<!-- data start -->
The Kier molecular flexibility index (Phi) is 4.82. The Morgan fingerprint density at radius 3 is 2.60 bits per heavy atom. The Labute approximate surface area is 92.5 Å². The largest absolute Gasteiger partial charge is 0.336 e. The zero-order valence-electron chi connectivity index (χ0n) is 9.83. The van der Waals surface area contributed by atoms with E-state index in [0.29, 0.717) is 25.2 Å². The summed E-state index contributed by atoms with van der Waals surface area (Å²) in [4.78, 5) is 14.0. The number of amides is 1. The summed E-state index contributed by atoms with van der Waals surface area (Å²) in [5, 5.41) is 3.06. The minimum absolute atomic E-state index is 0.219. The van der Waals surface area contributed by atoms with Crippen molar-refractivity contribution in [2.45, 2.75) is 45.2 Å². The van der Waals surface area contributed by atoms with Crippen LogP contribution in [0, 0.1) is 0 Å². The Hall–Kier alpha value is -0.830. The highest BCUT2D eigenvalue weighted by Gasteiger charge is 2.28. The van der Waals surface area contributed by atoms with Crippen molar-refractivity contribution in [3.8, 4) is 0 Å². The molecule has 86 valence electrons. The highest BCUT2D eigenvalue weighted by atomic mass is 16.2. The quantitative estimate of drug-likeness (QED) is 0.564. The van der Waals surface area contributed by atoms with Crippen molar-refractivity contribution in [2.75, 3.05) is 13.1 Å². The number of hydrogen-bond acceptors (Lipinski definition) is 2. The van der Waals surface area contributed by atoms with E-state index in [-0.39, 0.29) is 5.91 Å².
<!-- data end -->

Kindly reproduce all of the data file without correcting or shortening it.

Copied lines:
The Kier molecular flexibility index (Phi) is 4.82. The Morgan fingerprint density at radius 3 is 2.60 bits per heavy atom. The Labute approximate surface area is 92.5 Å². The largest absolute Gasteiger partial charge is 0.336 e. The zero-order valence-electron chi connectivity index (χ0n) is 9.83. The van der Waals surface area contributed by atoms with E-state index in [0.29, 0.717) is 25.2 Å². The summed E-state index contributed by atoms with van der Waals surface area (Å²) in [4.78, 5) is 14.0. The number of amides is 1. The summed E-state index contributed by atoms with van der Waals surface area (Å²) in [5, 5.41) is 3.06. The minimum absolute atomic E-state index is 0.219. The van der Waals surface area contributed by atoms with Crippen molar-refractivity contribution in [2.45, 2.75) is 45.2 Å². The van der Waals surface area contributed by atoms with Crippen LogP contribution in [0, 0.1) is 0 Å². The Hall–Kier alpha value is -0.830. The highest BCUT2D eigenvalue weighted by Gasteiger charge is 2.28. The van der Waals surface area contributed by atoms with Crippen molar-refractivity contribution in [3.8, 4) is 0 Å². The molecule has 86 valence electrons. The highest BCUT2D eigenvalue weighted by atomic mass is 16.2. The quantitative estimate of drug-likeness (QED) is 0.564. The van der Waals surface area contributed by atoms with Crippen molar-refractivity contribution in [2.75, 3.05) is 13.1 Å². The number of hydrogen-bond acceptors (Lipinski definition) is 2. The van der Waals surface area contributed by atoms with E-state index in [-0.39, 0.29) is 5.91 Å².